Total RNA from tumor tissues were extracted using the Qiagen RNeasy mini kit (Qiagen, Courtaboeuf Cedex, France), and verified by electrophoresis. First strand cDNA was prepared from 1 μg of RNA by reverse transcriptase (SuperScript II Rnase H, Invitrogen) in the presence of oligo (dT)15 primer (Promega, Charbonnières, France).

Semi-quantitative real-time PCR and VEGF mRNA detection

Reduction of VEGF transcripts was determined by quantitative real-time PCR (Mx3000P thermocycler, Stratagene, La Jolla, CA) using SYBR Green dye (ABgene, Billebon-sur-Yvette, Courtaboeuf, France). Mean ± S.E.M. of 3–4 independent experiments is shown. Human-specific primers were designed using Primer Bank19 (supplementary Table II) and evaluated for amplification efficiency using Universal Human Reference RNA (Stratagene). Only primer pairs with amplification efficacy between 90 and 110% were used. For quantification of relative expression levels the ΔΔCt method was used (normalization genes: ribosomal protein S16 or alpha-tubulin). Each gene was tested in at least two independent experiments. For patient tumor sample studies, normal human brain (Stratagene) was used as reference tissue.

VEGF proteins levels

Control and VEGF siRNA tumors at day 2 and 4 (pool of 3–5 tumors/group) were homogenized in lysis buffer (CelLytic-MT, Sigma-Aldrich, Lyon, France) in presence of a protease inhibitor cocktail (Sigma). VEGF-A protein concentration was measured using the human VEGF-A DuoSet ELISA kit (R&D Systems, Lille, France) and normalized to tissue weight. In vitro, number of viable cells was used for normalization (WST-1 assay Roche, Neuilly sur Seine Cedex, France). The assay was repeated twice with similar results, one representative experiment is shown. For determination of VEGF levels over time, experiments were performed in duplicate wells; all values are shown (Fig. 1d).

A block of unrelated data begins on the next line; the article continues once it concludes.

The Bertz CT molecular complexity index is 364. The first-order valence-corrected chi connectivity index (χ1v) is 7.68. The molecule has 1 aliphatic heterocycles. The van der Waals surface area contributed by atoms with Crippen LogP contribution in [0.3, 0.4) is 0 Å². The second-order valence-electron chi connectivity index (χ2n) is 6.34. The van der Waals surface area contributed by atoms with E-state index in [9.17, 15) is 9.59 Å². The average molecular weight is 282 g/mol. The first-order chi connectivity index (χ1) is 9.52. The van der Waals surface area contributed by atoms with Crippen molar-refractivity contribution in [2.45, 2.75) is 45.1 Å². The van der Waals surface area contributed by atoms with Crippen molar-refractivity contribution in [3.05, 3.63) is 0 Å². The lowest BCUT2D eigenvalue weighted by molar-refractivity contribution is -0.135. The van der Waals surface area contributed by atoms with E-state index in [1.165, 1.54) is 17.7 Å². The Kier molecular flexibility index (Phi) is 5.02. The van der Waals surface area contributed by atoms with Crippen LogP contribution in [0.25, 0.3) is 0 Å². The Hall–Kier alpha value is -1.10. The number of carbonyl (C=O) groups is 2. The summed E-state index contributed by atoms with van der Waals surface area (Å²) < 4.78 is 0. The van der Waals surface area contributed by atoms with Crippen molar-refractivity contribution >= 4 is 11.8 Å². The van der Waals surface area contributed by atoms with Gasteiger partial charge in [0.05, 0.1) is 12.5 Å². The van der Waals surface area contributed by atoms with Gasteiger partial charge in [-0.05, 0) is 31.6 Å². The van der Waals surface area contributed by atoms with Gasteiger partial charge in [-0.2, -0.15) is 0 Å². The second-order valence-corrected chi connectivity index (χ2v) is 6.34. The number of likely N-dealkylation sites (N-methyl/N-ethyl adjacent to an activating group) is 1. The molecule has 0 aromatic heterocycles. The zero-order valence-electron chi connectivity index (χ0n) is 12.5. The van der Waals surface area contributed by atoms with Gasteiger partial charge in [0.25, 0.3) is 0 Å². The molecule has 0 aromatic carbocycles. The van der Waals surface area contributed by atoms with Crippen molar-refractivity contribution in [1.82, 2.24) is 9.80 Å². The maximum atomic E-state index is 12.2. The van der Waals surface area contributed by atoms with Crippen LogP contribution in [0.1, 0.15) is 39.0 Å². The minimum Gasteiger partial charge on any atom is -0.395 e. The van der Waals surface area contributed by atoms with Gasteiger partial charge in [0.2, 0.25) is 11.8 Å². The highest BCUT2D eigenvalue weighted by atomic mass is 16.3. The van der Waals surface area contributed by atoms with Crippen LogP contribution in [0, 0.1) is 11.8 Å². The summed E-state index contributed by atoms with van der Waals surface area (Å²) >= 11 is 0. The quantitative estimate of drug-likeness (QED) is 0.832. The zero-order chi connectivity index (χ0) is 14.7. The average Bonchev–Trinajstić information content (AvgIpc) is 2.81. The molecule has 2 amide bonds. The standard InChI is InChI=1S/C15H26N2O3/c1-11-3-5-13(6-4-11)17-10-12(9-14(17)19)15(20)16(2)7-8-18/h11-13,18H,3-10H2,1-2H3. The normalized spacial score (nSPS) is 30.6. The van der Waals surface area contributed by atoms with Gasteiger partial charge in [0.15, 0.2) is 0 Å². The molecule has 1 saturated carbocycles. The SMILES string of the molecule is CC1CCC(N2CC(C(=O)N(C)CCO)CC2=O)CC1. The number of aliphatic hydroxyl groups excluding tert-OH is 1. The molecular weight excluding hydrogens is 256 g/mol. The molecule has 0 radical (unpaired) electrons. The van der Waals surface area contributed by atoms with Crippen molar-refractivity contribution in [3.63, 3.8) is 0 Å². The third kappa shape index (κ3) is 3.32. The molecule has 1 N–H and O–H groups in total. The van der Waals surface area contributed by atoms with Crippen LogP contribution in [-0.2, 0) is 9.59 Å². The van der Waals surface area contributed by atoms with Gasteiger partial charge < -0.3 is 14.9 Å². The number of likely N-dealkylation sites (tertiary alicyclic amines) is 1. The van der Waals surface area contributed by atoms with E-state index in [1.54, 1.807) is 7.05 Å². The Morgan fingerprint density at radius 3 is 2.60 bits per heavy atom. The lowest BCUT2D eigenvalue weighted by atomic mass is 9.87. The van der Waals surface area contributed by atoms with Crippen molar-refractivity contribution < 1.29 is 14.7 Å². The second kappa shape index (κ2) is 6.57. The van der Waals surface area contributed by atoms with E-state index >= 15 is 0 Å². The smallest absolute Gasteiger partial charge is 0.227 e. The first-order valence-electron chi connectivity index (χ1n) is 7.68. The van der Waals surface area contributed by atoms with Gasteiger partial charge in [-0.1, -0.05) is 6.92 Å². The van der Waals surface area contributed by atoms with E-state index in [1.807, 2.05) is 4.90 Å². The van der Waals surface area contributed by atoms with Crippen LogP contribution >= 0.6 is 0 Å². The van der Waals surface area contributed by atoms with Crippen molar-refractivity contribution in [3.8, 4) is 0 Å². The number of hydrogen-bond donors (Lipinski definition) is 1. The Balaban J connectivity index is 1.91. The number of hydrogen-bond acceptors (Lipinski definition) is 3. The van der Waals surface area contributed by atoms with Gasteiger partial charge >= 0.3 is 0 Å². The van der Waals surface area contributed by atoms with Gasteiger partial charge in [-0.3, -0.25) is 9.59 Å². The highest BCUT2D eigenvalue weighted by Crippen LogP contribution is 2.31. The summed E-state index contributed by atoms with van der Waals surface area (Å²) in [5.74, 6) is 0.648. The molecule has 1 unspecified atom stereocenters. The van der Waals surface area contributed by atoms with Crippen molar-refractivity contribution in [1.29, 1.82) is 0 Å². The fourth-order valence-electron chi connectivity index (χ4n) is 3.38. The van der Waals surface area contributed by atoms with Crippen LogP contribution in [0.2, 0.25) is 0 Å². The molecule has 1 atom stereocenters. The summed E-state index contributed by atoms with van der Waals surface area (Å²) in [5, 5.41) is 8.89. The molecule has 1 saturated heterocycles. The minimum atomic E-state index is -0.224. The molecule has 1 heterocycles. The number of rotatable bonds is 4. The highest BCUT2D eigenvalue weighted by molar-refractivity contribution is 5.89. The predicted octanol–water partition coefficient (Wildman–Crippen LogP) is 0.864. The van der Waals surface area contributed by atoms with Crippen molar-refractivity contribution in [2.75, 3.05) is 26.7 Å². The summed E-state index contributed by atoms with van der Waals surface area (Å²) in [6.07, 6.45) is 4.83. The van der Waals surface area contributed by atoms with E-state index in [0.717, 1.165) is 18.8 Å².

Figure 1.

Biological effects of vascular endothelial growth factor (VEGF) siRNA in U87 glioma cells in vitro (a) Three different small interfering RNAs (siRNAs) targeting VEGF-A were designed. After transfection, all of them decreased VEGF mRNA production below 40% after 24 hr, compared to control. (b) VEGF ELISA revealed strong reduction of VEGF protein levels after treatment with all VEGF siRNAs. siRNA 2 was most potent (>80% inhibition) and was further used in this study. (c, d) VEGF mRNA and protein levels were determined after VEGF siRNA transfection for up to 4 days and showed strong (>50%) reduction up to 72 hr, similar results were obtained for VEGF protein. Error bars indicate mean ± SEM.

In vitro assays: proliferation, migration, hypoxia and serum deprivation

Cell proliferation was measured with the WST-1 assay (Roche), according to the manufactures indications. Cells were grown under the same conditions as described above and proliferation was determined after 24, 48, 72 or 96 hr.

Migration of U87 cells across a denuded cell culture dish area (“wounding assay”) was performed as described earlier.20

U87 cells were exposed to moderate hypoxia (3% O2) or 0% serum and RNA was isolated after indicated time points for qPCR analysis.

In vivo growth parameters of VEGF siRNA tumors

Sixteen control and 15 VEGF siRNA tumors were photographed under a biomicroscope and tumor volumen was estimated using established criteria described.18

Tumor angiogenesis was measured using a semi-quantitative approach. Each tumor was scored for red color appearance (coincidences with vascularization) from 0 to 2. Statistical analysis was performed using the Mann–Whitney U-test. Implantation frequency of control and VEGF siRNA tumors was determined from several independent experiments at day 4 and 7 after tumor cell implantation.

Histology and immunochemistry